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The Center for Sales Strategy Blog

Set Your New Hire Up For Success: How to Build the Kind of Relationship That Will Lead to Stronger Sales Performance

sales-manager-training-new-sales-hire-347801-editedThis is the second post in a four-part series on how managers can set new hires up for success. You can view the previous post on maximizing strengths and working around weaknesses here. 

The very best managers I work with understand the importance of growing solid, working relationships with their people, and they start working on those relationships even before their new hire’s first day on the job. Not all managers take this approach - many people feel their boss does not care about their success. According to a recent Monster poll, 72% of respondents said they do not feel like their manager or supervisor is interested in their job growth. Yet, caring about people and developing good working relationships with direct reports, is one of the best ways to boost sales performance.  

Here are three great ways to show you care about your new hire and make sure they feel welcome from the moment they accept their job offer.

1. Create a Pre-Boarding Plan

Pre-boarding is the time between hiring your new employee and when they start.  A good pre-boarding plan lets your new hire know what to expect on their first day and helps them feel connected to the team right away. CSS VP and Senior Consultant, Kurt Sima, recently shared this list of pre-boarding tips:

  • In the time after you hire the new employee and before their first day, you should let your team know a few interesting facts about their new team member, why they were hired, and the role they will play.
  • You might also consider sending your new hire a friendly note or welcome messages from their teammates.
  • Also, let them know where to go on the first day and provide them with any paperwork that can be completed ahead of time.
  • Let the team know a new seller will be starting. An email sent to your current team introducing the new seller is a nice touch. 

2. Ask Questions That Will Help You Individualize Your Approach 

Complete a questionnaire like the Individualized Management Questionnaire that will help you tailor your coaching to your new hire and get them what they need to be successful. This should be done in the first 90 days. 

During this time, you should ask questions about your new hire’s talents and interests, goals and expectations, and what type of relationship they expect to have with you.  

Here are a few good questions to ask: 

  • What did you enjoy most about your previous job?
  • And what did you like least about it?
  • What do you hope to be doing three years from now?
  • What do you think I expect of you during the next year?
  • What do you expect of me during the next year?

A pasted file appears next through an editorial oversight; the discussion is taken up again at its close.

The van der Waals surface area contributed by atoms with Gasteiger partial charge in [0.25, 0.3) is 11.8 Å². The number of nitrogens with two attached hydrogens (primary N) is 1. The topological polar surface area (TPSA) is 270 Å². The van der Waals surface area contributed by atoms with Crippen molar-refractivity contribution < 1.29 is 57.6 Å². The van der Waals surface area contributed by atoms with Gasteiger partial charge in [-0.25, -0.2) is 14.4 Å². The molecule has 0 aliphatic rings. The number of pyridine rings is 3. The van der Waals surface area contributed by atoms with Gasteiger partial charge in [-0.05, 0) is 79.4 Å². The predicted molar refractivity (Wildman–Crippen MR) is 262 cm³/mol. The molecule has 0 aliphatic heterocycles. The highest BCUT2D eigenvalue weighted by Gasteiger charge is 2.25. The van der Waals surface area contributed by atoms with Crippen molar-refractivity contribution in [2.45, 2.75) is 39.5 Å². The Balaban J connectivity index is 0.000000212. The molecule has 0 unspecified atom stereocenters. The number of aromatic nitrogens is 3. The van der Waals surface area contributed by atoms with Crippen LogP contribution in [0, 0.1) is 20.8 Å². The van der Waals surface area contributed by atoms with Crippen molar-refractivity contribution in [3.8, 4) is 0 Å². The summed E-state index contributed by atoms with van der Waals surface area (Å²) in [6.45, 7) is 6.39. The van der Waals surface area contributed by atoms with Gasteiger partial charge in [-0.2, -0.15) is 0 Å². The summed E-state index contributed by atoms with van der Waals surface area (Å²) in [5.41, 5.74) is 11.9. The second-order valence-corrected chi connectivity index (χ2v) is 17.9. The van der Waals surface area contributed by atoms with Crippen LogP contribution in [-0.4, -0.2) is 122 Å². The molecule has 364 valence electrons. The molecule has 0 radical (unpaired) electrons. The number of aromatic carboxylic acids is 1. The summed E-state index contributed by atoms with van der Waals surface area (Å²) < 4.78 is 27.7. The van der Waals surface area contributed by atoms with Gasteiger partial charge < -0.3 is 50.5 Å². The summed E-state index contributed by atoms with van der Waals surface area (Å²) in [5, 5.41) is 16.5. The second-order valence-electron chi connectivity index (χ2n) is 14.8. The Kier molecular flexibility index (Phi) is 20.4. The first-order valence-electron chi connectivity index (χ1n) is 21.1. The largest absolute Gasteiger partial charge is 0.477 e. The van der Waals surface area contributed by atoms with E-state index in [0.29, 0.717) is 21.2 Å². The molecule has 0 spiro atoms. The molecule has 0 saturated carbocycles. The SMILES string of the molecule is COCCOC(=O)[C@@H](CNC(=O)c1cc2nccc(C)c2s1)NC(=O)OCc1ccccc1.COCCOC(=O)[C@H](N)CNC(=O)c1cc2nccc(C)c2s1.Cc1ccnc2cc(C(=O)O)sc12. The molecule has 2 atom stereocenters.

• How can I help you to be at the top of your game… to be highly productive, day in and day out?
  • Imagine for a moment, that you were managing you: What would be your top three priorities for managing you? For making you the best “you” that you can be?
  • And what three things would you be careful to avoid?
  • What motivates you to achieve goals?
  • Are you the kind of person who will tell me how you feel... or should I ask about your feelings?
  • How often do you need to hear from me about how you’re performing in your job?

Asking these types of questions can give you great insight into how your new hire likes to be managed and what they need to be successful. Once you ask the questions, it’s smart to create a few coaching strategies based on what you learned.  

3. Allow Your New Hire to Learn About You 

Schedule one-on-one time with your new hire over coffee or lunch with the purpose of allowing your new hire to “interview” you. Ask them to come armed with questions that will help them learn about your style as a manager and how to best work with you.  

Let your new hire know the most important things about your work and management style. How do you like to communicate? What are your strengths? What are your weaknesses? What is important to you inside and outside of work? Be ready to open up about yourself and give your new hire the valuable information they need to know in order to best work with and interact with you. 

Including relationship-building strategies in your pre-boarding and onboarding plans sends the message to your new hire that you care about their success. This can have a positive impact on their sales performance and help you retain them on your team.

This is the second blog in a four-part series focusing on setting your new hire up for success. Stay tuned for next week’s blog on how to set your new hire up for success by giving detailed feedback that will help them up their game!

2018 Talent Magazine

Topics: hiring salespeople Management developing strengths sales management Talent